‘This new world requires something else beyond more promises, something beyond new theories of interpretation, something that might, just might, make us feel that the tools fit the job.This new world requires a new politics’
The world is a chaotic place. We seek to put structure on it, vainly looking for simplified patterns where complexity exists and ask governments and business leaders to manage the unmanageable. Who can we look to lead us through the chaos? Who can we turn to for hope and empowerment? In Carne Ross’s ‘ The Leaderless Revolution – How Ordinary People Will Take Power And Change Politics in the 21st Century’, the answer is that ultimately we must turn to ourselves. No selfish manifesto here, instead a rallying call to ruthlessly interrogate authority at all times and reject it where it has failed. Do not wait for leaders – trust in yourself.
The author of ‘Leaderless Revolution’ has had an interesting journey. Ross is a former diplomat who has renounced the speciousness and cynicism of much of what passes for International Relations. He became disillusioned with the British Foreign Office, where he was on a fast-track career path; his loss of faith in ‘the system’ was both personal and political following the WMD fiasco around the events of the second Iraq War. Unlike most of us, he stood up to be counted, resigning his position. Now running a New York-based NFP think tank, Independent Diplomat, Ross and his institute help the stateless and powerless get a seat at the diplomatic table.
‘Time’ readers have already declared 2011 the ‘Year of the Protestor’…from those on the Frontline, marching, and dying for democratic rights, to those in the West protesting economic inequality and speaking for the 99%. ‘Leaderless Revolution’ appears as a zeitgeist work, tapping into these fears and concerns and giving practical advice on how to protest. Whether this year turns out to be as epochal as 1968 remains to be seen, but the issues of 2011 are here for at least the coming decade.
Ross writes of a broken pact between governments and the governed; that corporate power and lobbying have rendered representative democracy almost completely ineffective. He proposes a participatory democracy, i.e. where the individual participates in more decisions about their everyday life. Ross posits that peaceful anarchism, where authority is replaced by democratic involvement, is the best solution. He constructs some impressive arguments to persuade that anarchy does not equal chaos; authentic anarchism promotes stability over much of the chaos behind international relations and capitalism.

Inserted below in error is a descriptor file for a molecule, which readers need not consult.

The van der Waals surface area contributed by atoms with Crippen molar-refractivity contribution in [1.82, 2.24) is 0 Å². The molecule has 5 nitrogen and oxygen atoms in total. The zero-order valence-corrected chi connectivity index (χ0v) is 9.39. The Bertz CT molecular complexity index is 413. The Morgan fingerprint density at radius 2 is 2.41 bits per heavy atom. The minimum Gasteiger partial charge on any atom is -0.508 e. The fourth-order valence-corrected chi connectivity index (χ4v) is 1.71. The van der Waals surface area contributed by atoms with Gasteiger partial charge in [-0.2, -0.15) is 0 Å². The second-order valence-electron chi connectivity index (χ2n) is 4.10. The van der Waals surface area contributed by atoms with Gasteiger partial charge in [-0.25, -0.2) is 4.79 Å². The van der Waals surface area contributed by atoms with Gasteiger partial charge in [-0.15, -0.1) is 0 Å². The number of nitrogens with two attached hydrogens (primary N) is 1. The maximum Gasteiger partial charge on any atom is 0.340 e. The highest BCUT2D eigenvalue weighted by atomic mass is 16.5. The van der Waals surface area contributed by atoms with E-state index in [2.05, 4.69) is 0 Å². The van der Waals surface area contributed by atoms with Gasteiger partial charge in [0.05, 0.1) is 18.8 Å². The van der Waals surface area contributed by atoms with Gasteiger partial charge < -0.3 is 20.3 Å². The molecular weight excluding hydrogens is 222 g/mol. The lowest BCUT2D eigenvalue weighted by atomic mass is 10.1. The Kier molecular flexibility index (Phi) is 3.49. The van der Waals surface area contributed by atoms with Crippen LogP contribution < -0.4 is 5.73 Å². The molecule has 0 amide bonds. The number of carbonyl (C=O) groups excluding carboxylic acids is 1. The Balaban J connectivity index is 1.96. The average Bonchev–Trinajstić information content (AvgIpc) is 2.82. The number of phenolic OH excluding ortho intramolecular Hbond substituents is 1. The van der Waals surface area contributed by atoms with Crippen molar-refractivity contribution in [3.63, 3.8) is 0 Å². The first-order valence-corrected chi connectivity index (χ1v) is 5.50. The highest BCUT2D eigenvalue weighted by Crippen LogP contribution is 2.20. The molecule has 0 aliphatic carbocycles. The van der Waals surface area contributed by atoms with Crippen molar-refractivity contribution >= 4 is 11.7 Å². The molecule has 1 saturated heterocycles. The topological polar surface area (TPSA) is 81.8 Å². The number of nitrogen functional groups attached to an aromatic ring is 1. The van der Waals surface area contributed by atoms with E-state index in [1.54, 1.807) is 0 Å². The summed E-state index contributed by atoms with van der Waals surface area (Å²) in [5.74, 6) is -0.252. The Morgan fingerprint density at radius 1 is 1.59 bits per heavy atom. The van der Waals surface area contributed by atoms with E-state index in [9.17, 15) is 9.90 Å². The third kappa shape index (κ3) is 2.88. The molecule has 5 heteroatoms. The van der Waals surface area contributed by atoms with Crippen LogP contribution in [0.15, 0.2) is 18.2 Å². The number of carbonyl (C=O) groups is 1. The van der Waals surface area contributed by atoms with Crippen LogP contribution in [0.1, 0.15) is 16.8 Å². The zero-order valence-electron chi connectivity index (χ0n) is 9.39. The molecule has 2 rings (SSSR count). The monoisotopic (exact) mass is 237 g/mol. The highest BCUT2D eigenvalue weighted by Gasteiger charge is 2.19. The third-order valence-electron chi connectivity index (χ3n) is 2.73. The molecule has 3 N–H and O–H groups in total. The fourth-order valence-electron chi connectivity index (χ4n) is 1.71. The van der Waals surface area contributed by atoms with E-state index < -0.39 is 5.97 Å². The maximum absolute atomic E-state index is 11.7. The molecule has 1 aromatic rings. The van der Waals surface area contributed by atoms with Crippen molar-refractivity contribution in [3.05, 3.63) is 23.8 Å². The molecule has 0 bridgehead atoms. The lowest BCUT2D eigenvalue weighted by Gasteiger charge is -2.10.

How can the individual become empowered? Surely the issues are too big, too complex for one person to make a difference? Ross drills down into how people can change the system, and it is an important part of the book, where theory can be turned into practice. Included in his prescriptions are goal defining; what’s the ‘bottom line’?/what do you want to achieve? Getting to the roots of the power structure is crucial too; who is in charge? Embracing cosmopolitanism is also central; Ross defines this as adhering to the ‘Golden Rule’. He proposes that non-violence is at the core of this empowerment.
‘Leaderless Revolution’ could well be 2012’s ‘No Logo’. By offering us truly democratic alternatives to the status quo, Ross presents us, the reader, with a choice. We can either continue abrogating responsibility by ‘slacktivism’ and doing nothing or, we can act. We are all part of a greater society – change starts with the individual; ‘[in] a world that is more interconnected than ever before, where each person is only a few links away from anyone else….actions in our own microcosmos have global consequence’
‘ The Leaderless Revolution – How Ordinary People Will Take Power And Change Politics in the 21st Century’, Carne Ross, Simon & Schuster, £16.99